Butterfly resting on flower in pasture

What’s Good for Community Dynamics is Good For Our Ranches

Community dynamics help give us a snapshot of our ranch management. They also inform how we can make Noble’s ranch land healthier and more profitable.

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When taking stock of his management decisions for Noble Research Institute’s Coffey Ranch, manager Clark Roberts looks at more than livestock and forage production numbers. As a regenerative rancher, he views the ranch as a community in which all living things affect the overall health of the land and, in turn, how well it supports plants and animals above and below ground.

The formal name for this ecosystem process he describes is “community dynamics” – the changes over time to the community structure and composition on the ranch. Roberts sums it up as “the land’s biodiversity.”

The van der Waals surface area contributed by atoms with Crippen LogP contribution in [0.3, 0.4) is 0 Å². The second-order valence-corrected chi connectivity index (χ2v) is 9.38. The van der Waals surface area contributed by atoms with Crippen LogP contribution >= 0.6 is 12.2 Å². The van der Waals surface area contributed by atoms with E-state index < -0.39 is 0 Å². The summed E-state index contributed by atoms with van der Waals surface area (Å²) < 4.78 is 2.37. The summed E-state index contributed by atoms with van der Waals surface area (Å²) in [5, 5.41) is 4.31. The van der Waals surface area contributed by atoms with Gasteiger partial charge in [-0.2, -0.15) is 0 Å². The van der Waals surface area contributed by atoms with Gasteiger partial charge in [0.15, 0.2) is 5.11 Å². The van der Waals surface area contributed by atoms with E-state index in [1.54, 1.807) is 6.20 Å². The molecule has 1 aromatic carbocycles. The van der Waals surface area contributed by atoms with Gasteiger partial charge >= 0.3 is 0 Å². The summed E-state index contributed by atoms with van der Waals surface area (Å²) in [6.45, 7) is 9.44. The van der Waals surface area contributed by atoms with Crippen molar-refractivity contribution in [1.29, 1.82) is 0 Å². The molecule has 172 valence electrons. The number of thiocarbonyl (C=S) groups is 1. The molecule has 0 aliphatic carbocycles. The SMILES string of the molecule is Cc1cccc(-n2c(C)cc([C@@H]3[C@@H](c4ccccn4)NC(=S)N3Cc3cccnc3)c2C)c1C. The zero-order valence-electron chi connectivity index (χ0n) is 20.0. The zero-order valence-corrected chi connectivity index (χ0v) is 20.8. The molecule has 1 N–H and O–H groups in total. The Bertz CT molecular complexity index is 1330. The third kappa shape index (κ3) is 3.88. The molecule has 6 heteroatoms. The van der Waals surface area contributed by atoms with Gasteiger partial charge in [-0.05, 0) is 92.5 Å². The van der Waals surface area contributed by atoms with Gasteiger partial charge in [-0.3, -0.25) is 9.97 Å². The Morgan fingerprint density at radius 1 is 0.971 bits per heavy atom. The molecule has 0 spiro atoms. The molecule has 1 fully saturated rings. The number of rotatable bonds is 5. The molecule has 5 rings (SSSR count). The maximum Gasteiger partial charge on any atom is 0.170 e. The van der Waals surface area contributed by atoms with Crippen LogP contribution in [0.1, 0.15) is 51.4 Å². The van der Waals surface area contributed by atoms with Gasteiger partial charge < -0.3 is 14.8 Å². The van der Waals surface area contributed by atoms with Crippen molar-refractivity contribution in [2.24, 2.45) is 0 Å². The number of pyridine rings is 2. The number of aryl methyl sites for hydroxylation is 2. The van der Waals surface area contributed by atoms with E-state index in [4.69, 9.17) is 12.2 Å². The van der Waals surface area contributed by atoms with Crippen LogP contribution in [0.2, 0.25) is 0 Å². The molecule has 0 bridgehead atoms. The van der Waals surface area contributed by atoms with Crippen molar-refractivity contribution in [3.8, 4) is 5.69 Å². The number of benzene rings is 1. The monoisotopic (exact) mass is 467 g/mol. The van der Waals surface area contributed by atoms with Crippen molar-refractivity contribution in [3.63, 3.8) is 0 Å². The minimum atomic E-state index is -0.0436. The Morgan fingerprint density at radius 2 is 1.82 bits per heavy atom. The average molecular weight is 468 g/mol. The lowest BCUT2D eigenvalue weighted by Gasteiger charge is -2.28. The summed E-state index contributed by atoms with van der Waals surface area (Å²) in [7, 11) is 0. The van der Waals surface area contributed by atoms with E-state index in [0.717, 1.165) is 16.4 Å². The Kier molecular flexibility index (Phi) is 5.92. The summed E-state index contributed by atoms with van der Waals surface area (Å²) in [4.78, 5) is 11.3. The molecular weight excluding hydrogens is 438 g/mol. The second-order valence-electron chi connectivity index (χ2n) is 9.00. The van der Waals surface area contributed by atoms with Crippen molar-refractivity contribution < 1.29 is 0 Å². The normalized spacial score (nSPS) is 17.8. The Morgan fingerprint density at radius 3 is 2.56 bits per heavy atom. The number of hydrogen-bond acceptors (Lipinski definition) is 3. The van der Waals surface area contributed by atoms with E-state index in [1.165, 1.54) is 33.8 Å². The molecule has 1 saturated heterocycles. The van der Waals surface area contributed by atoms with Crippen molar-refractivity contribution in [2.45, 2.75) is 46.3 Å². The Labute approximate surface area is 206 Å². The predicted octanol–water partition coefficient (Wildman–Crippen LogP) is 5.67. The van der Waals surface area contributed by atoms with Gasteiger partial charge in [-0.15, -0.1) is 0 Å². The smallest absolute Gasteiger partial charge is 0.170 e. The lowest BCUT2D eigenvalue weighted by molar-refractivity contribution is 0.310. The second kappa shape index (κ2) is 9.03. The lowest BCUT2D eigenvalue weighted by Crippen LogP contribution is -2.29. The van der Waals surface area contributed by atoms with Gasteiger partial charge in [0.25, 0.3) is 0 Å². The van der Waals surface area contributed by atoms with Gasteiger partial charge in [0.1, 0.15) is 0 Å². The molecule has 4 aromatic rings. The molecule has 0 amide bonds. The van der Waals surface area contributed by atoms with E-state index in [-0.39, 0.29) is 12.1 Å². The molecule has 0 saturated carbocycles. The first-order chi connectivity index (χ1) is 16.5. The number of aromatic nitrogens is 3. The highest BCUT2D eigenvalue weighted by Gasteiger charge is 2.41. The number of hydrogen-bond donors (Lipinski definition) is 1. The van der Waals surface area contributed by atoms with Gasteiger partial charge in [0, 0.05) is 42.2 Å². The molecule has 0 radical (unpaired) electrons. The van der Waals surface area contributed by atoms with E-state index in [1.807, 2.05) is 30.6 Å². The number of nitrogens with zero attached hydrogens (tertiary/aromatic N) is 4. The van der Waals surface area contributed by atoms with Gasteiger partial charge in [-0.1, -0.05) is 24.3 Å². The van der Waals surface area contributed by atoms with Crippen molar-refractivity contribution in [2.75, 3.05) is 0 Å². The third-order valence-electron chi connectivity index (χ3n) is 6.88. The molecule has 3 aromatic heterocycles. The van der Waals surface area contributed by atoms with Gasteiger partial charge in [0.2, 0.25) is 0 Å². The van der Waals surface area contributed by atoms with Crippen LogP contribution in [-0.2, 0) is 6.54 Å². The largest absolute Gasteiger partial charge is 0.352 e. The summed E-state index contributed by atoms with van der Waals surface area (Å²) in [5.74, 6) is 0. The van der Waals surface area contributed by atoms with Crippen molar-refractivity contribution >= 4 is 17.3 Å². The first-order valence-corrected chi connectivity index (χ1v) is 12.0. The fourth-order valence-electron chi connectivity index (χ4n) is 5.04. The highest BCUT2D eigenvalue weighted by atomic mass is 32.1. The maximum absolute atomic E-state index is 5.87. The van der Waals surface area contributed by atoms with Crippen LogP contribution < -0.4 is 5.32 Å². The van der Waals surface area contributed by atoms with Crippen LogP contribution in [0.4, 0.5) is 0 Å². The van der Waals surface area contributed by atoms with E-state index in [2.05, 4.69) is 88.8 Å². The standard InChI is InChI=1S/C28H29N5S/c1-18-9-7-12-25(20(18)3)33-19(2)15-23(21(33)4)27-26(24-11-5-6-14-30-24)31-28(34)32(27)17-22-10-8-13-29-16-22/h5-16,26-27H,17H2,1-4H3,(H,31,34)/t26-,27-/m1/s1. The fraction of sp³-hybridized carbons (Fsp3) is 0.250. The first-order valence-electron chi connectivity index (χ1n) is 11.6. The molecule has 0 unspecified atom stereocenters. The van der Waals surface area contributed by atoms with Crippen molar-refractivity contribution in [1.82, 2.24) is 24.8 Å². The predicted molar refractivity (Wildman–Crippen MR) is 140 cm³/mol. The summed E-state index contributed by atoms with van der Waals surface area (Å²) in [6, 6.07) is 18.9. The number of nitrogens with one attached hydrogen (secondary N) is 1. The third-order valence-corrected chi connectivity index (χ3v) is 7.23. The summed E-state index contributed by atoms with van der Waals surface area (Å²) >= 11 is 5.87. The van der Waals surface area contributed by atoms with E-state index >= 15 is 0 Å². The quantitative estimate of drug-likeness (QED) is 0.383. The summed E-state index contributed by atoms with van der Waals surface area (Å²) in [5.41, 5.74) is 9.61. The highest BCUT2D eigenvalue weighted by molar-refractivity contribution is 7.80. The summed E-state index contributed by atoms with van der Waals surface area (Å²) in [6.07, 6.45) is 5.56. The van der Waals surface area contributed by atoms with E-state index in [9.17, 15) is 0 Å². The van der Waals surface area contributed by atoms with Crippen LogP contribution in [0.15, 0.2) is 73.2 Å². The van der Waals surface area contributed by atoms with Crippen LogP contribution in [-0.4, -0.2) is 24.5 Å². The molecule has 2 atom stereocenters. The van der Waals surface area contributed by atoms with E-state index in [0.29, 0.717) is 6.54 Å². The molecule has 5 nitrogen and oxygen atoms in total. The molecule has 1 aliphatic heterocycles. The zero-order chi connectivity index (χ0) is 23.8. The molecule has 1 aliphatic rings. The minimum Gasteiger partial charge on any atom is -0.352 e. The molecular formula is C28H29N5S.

Here are examples of how community dynamics help inform his ranch management decisions along with concepts to consider for resilient and profitable communities that can support any ranching and land management goals.

“Pay attention to community dynamics. The dynamics of your community on your ranch can tell us whether your management is moving you in the right direction,” Roberts says.

Clark Roberts observes a field at sunrise
Clark Roberts explains that the concept of community dynamics informs many of the decisions he makes when managing his ranch.

Landowners should encourage robust and diverse community dynamics, he says. A healthy community dynamics system ensures microbes, plants and animals can all work together and form symbiotic relationships. The more living creatures living together on the land, often the healthier that land will be.